David D’Alessio and The World of This Far Apart
David D’Alessio and The World of This Far Apart
Introducing David D’Alessio, a massively talented singer/songwriter from the East Coast! This Far Apart is the name of his latest album, an introspective work of artistry exploring the vast complexities of love and relationships. Featuring standout selections such as Ain’t Looking Back, Crazy Love, and Throw Yourself In Front Of It, This Far Apart is sure to capture the attention of all types of music fans. Highwire Daze recently caught up with David D’Alessio to explore the vibrant world of This Far Apart. Read on…
What was the name of the very first song you ever wrote, how old were you, and what was that song about?
The only reason I know the answer to this question is because I used to have a recording of this song and we’d listen to it over and over. It was called “No Way, No More” and the band was The Deletes. And it was me, my brother and my friend Thorn and we just played drums and sang and recorded to a handheld tape recorder. I’m not going to tell you any of the lyrics because it was basically teenage boys spouting profanity. But we loved to listen to that because we’d actually created something and could play it back over and over and it sounded effing awesome to us. My mom would just quietly shake her head. But I’d say that moment, that recording, and hearing us organize the chaos of noise into a few bars of a song… that got me excited about making music!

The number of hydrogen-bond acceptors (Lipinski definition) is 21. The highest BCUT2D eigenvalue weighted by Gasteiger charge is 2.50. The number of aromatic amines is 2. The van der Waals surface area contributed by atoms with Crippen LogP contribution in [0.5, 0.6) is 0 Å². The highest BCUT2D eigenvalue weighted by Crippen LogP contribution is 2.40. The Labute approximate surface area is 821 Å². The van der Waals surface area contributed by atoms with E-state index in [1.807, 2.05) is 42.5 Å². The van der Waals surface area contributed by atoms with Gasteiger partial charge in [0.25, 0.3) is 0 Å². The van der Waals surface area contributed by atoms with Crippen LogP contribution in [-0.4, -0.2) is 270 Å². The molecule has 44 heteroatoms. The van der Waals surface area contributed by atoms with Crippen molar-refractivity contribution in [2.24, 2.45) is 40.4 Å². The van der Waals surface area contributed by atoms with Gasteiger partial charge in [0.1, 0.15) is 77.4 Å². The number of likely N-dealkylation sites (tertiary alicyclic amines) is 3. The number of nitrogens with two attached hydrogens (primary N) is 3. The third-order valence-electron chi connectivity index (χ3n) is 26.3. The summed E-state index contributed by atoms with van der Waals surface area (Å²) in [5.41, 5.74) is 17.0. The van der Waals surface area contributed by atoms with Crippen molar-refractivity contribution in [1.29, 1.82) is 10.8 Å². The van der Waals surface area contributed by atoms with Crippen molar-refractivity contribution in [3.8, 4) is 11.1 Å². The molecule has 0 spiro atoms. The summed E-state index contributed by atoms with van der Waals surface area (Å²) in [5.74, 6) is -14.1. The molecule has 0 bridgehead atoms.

Where are you based out of and what is your local music scene like there?
I’m in New York City. The words “robust” and “competitive” come to mind. I mean you can’t throw a stick without hitting a musician that will just blow you away. “Humbling” is another good word to describe being a musician in New York.
Is there any overall story or concept behind your This Far Apart album title?